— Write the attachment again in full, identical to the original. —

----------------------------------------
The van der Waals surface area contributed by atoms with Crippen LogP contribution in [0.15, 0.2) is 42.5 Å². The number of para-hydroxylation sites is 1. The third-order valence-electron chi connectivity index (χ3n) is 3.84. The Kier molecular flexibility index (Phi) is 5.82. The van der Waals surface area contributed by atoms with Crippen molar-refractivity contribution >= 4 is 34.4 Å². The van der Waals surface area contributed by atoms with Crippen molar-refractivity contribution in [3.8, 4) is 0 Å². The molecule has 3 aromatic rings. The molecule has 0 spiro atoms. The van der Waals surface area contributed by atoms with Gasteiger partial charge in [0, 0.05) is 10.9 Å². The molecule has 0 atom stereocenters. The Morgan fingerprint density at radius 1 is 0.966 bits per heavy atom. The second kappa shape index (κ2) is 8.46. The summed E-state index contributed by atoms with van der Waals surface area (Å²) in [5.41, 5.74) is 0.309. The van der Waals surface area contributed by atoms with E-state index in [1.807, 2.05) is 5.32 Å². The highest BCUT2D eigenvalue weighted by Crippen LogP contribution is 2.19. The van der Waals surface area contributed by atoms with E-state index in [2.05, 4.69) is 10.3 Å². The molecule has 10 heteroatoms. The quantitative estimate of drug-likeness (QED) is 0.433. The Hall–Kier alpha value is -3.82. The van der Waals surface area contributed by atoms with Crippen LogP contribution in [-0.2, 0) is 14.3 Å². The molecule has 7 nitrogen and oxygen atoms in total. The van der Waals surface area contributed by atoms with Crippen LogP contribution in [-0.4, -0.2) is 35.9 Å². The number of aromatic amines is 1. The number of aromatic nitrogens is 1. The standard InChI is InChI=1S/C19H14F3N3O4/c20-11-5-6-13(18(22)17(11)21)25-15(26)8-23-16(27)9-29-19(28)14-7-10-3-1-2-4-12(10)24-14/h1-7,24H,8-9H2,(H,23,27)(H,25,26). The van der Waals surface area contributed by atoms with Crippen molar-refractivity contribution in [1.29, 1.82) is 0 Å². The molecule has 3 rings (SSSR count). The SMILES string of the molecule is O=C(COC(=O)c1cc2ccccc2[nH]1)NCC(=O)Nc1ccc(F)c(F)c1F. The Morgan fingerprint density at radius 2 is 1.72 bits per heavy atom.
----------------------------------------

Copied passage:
The van der Waals surface area contributed by atoms with Crippen LogP contribution in [0.15, 0.2) is 42.5 Å². The number of para-hydroxylation sites is 1. The third-order valence-electron chi connectivity index (χ3n) is 3.84. The Kier molecular flexibility index (Phi) is 5.82. The van der Waals surface area contributed by atoms with Crippen molar-refractivity contribution >= 4 is 34.4 Å². The van der Waals surface area contributed by atoms with Crippen molar-refractivity contribution in [3.8, 4) is 0 Å². The molecule has 3 aromatic rings. The molecule has 0 spiro atoms. The van der Waals surface area contributed by atoms with Gasteiger partial charge in [0, 0.05) is 10.9 Å². The molecule has 0 atom stereocenters. The Morgan fingerprint density at radius 1 is 0.966 bits per heavy atom. The second kappa shape index (κ2) is 8.46. The summed E-state index contributed by atoms with van der Waals surface area (Å²) in [5.41, 5.74) is 0.309. The van der Waals surface area contributed by atoms with E-state index in [1.807, 2.05) is 5.32 Å². The highest BCUT2D eigenvalue weighted by Crippen LogP contribution is 2.19. The van der Waals surface area contributed by atoms with E-state index in [2.05, 4.69) is 10.3 Å². The molecule has 10 heteroatoms. The quantitative estimate of drug-likeness (QED) is 0.433. The Hall–Kier alpha value is -3.82. The van der Waals surface area contributed by atoms with Crippen LogP contribution in [-0.2, 0) is 14.3 Å². The molecule has 7 nitrogen and oxygen atoms in total. The van der Waals surface area contributed by atoms with Crippen LogP contribution in [-0.4, -0.2) is 35.9 Å². The number of aromatic amines is 1. The number of aromatic nitrogens is 1. The standard InChI is InChI=1S/C19H14F3N3O4/c20-11-5-6-13(18(22)17(11)21)25-15(26)8-23-16(27)9-29-19(28)14-7-10-3-1-2-4-12(10)24-14/h1-7,24H,8-9H2,(H,23,27)(H,25,26). The van der Waals surface area contributed by atoms with Crippen molar-refractivity contribution in [1.29, 1.82) is 0 Å². The molecule has 3 rings (SSSR count). The SMILES string of the molecule is O=C(COC(=O)c1cc2ccccc2[nH]1)NCC(=O)Nc1ccc(F)c(F)c1F. The Morgan fingerprint density at radius 2 is 1.72 bits per heavy atom.